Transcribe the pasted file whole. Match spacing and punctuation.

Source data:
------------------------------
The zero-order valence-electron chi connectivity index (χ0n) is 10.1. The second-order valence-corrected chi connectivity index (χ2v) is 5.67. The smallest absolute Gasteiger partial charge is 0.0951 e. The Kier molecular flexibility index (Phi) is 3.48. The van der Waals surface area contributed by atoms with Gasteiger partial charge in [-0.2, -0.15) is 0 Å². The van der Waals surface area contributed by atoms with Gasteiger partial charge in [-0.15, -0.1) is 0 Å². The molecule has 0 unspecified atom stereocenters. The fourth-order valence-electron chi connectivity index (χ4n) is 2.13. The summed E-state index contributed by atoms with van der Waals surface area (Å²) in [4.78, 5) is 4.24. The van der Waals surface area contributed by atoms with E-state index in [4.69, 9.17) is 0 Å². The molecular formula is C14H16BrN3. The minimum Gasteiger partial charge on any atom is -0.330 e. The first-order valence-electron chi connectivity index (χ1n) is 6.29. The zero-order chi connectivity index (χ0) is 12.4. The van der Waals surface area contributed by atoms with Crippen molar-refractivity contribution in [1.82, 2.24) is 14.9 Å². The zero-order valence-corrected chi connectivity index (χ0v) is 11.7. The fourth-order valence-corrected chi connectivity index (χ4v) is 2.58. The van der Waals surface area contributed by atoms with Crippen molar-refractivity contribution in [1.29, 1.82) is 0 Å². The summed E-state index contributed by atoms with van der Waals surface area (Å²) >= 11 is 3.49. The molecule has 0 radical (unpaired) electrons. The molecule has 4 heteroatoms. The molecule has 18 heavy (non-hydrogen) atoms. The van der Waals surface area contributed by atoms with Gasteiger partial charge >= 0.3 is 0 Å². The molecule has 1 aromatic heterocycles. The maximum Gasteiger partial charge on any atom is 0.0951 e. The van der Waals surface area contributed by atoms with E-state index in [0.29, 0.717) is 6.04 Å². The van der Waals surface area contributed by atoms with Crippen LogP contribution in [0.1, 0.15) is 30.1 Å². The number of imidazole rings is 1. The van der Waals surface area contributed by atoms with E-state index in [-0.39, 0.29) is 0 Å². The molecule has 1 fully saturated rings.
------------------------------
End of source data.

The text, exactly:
The zero-order valence-electron chi connectivity index (χ0n) is 10.1. The second-order valence-corrected chi connectivity index (χ2v) is 5.67. The smallest absolute Gasteiger partial charge is 0.0951 e. The Kier molecular flexibility index (Phi) is 3.48. The van der Waals surface area contributed by atoms with Gasteiger partial charge in [-0.2, -0.15) is 0 Å². The van der Waals surface area contributed by atoms with Gasteiger partial charge in [-0.15, -0.1) is 0 Å². The molecule has 0 unspecified atom stereocenters. The fourth-order valence-electron chi connectivity index (χ4n) is 2.13. The summed E-state index contributed by atoms with van der Waals surface area (Å²) in [4.78, 5) is 4.24. The van der Waals surface area contributed by atoms with E-state index in [4.69, 9.17) is 0 Å². The molecular formula is C14H16BrN3. The minimum Gasteiger partial charge on any atom is -0.330 e. The first-order valence-electron chi connectivity index (χ1n) is 6.29. The zero-order chi connectivity index (χ0) is 12.4. The van der Waals surface area contributed by atoms with Crippen molar-refractivity contribution in [1.82, 2.24) is 14.9 Å². The zero-order valence-corrected chi connectivity index (χ0v) is 11.7. The fourth-order valence-corrected chi connectivity index (χ4v) is 2.58. The van der Waals surface area contributed by atoms with Crippen molar-refractivity contribution in [1.29, 1.82) is 0 Å². The summed E-state index contributed by atoms with van der Waals surface area (Å²) >= 11 is 3.49. The molecule has 0 radical (unpaired) electrons. The molecule has 4 heteroatoms. The molecule has 18 heavy (non-hydrogen) atoms. The van der Waals surface area contributed by atoms with Gasteiger partial charge >= 0.3 is 0 Å². The molecule has 1 aromatic heterocycles. The maximum Gasteiger partial charge on any atom is 0.0951 e. The van der Waals surface area contributed by atoms with E-state index in [0.29, 0.717) is 6.04 Å². The van der Waals surface area contributed by atoms with Crippen LogP contribution in [0.1, 0.15) is 30.1 Å². The number of imidazole rings is 1. The van der Waals surface area contributed by atoms with E-state index in [-0.39, 0.29) is 0 Å². The molecule has 1 fully saturated rings.